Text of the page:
Logged

Heber


 
R1b1a2a1a1b4  L459+ L21+ DF21+ DF13+ U198- U106- P66- P314.2- M37- M222- L96- L513- L48- L44- L4- L226- L2- L196- L195- L193- L192.1- L176.2- L165- L159.2- L148- L144- L130- L1-
Paternal L21* DF21


Maternal H1C1



Jean M
Guru
*****
Offline Offline

Posts: 1253


« Reply #132 on: July 02, 2012, 05:52:28 PM »

Could be about to do a libation of bull's blood, for all I know, but it's a neat picture to have.

It is a lovely picture to have. That sums up a problem. Because so many things were first depicted in Mesopotamia (because that is where agricultural surplus was paying artists and craftsmen), it has been assumed over and over again that everything so depicted was actually invented in Mesopotamia. Wheeled vehicles - also shown on the Standard of Sumer - are one example. I talk about this: http://www.buildinghistory.org/distantpast/widerview.shtml

Quote
Since writing began in the cities of Mesopotamia and art was also advanced there, the first indisputable image or written record of an innovation often appears there. Many innovations were therefore credited to Mesopotamia which now seem to belong rather to the hilly flanks of the Fertile Crescent, the Eurasian steppe or even further afield. Pottery appeared in the Far East and Africa long before it was made in the Near East. Pottery reached Europe first from the steppe. Agriculture began along the great curve of the Taurus and Zagros Mountains. Metal-working too began in the hills that provided the ore. Gold was first worked in the Balkans. Horses were domesticated on the steppe and donkeys in North Africa. Wheeled vehicles were probably first made in the European steppe/forest zone. Light spoke-wheel chariots appeared first on the West Asian steppe. Wine was first produced on the southern slopes of the Caucasus, where grapes grew wild. Dairy farming, as opposed to herding cows primarily for meat (with occasional milking), first appeared around the Sea of Marmara - on both the European and Anatolian coasts. Wool sheep may have been first bred in the Caucasus, where the earliest surviving woollen textile has been discovered.
Logged
Jean M
Guru
*****
Offline Offline

Posts: 1253


« Reply #133 on: July 04, 2012, 01:36:16 PM »

Volker Heyd, Growth and expansion; social, economic and ideological structures in the European Chalcolithic, from the new book that I mentioned in April, is now in the Mini-Library. I think it is one of the best of the bunch in outlining the whole Bell Beaker story.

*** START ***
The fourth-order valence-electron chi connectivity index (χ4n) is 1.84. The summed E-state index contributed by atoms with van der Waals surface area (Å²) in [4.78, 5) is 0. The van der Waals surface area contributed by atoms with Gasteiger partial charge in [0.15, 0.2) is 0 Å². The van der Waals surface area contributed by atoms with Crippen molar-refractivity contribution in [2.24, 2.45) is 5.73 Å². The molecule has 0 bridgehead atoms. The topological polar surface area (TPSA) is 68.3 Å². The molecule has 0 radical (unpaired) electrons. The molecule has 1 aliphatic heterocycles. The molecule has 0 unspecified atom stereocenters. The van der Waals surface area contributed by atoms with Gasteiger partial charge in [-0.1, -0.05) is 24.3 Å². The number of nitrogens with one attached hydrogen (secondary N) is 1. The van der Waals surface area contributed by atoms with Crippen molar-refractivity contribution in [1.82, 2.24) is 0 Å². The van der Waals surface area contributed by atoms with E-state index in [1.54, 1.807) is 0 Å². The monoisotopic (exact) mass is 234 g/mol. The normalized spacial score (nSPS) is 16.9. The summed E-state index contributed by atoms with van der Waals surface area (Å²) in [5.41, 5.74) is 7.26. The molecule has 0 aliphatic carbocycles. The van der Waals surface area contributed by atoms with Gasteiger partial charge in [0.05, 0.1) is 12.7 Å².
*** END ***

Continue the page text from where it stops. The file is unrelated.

Logged
alan trowel hands.
Guru
*****
Offline Offline

Posts: 2012


« Reply #134 on: July 04, 2012, 04:11:31 PM »

Volker Heyd, Growth and expansion; social, economic and ideological structures in the European Chalcolithic, from the new book that I mentioned in April, is now in the Mini-Library. I think it is one of the best of the bunch in outlining the whole Bell Beaker story. 

Have you any good papers on Vucedol.  Not much on the web for free.
Logged
alan trowel hands.
Guru
*****
Offline Offline

Posts: 2012


« Reply #135 on: July 04, 2012, 09:04:20 PM »

Volker Heyd, Growth and expansion; social, economic and ideological structures in the European Chalcolithic, from the new book that I mentioned in April, is now in the Mini-Library. I think it is one of the best of the bunch in outlining the whole Bell Beaker story.  

He follows typical archaeological tradition in being vague on migration on the whole (as opposed to mobility) and is actively hostile to it in places such as where he treats Corded Ware as a hostile native reaction to Yamanya.  Heyd is always a good read but I think he would be surprised if he was thought of as a strong plank in migration theories.  He tends to talk about interaction, networks, social change etc which is indeed the norm in archaeology in recent decades for right or wrong.  However I have got to honest and say that a lot of his papers describe widespread social changes in a non-migratory way and that actually is often more believable.  I think for example his list of selective Yamnaya influences across Europe in his previous paper if it was interpreted as migration evidence would set the evidence bar so low (ground level really) that its meaningless.At that level of evidence then you could argue migrations all over the place throughout prehistory.  I think a lot of what he writes has an anti-migration wording (very anthro). 
« Last Edit: July 04, 2012, 09:07:34 PM by alan trowel hands. » Logged
Jean M
Guru
*****
Offline Offline

Posts: 1253


« Reply #136 on: July 05, 2012, 04:38:25 AM »

@ Alan

I think you misunderstand Heyd's phraseology on page 104. He talks clearly enough about the origin of the spread of the Secondary Products Revolution in the interaction between the herders of the Pontic steppe belt and their advanced sedentary neighbours.

Quote
The third stage, immediately preceding the Beaker Phenomenon, is signalled by the infiltration of the Yamnaya population from the Pontic steppe into areas of south-east Europe in the early  3rd millennium, bringing with them a distinct package of innovations. Next we see neighbouring societies responding to this package. This is seen as the beginning of a Late Copper Age. The deepest social transformation occurs however north of the Carpathians. Here societies gradually react against groups of Yamnaya people migrating up the rivers Prut, Dnestr, and Dnepr. The result is the emergence of a distinctive new lifestyle, economy, settlement and social organisation, called the Corded Ware Complex...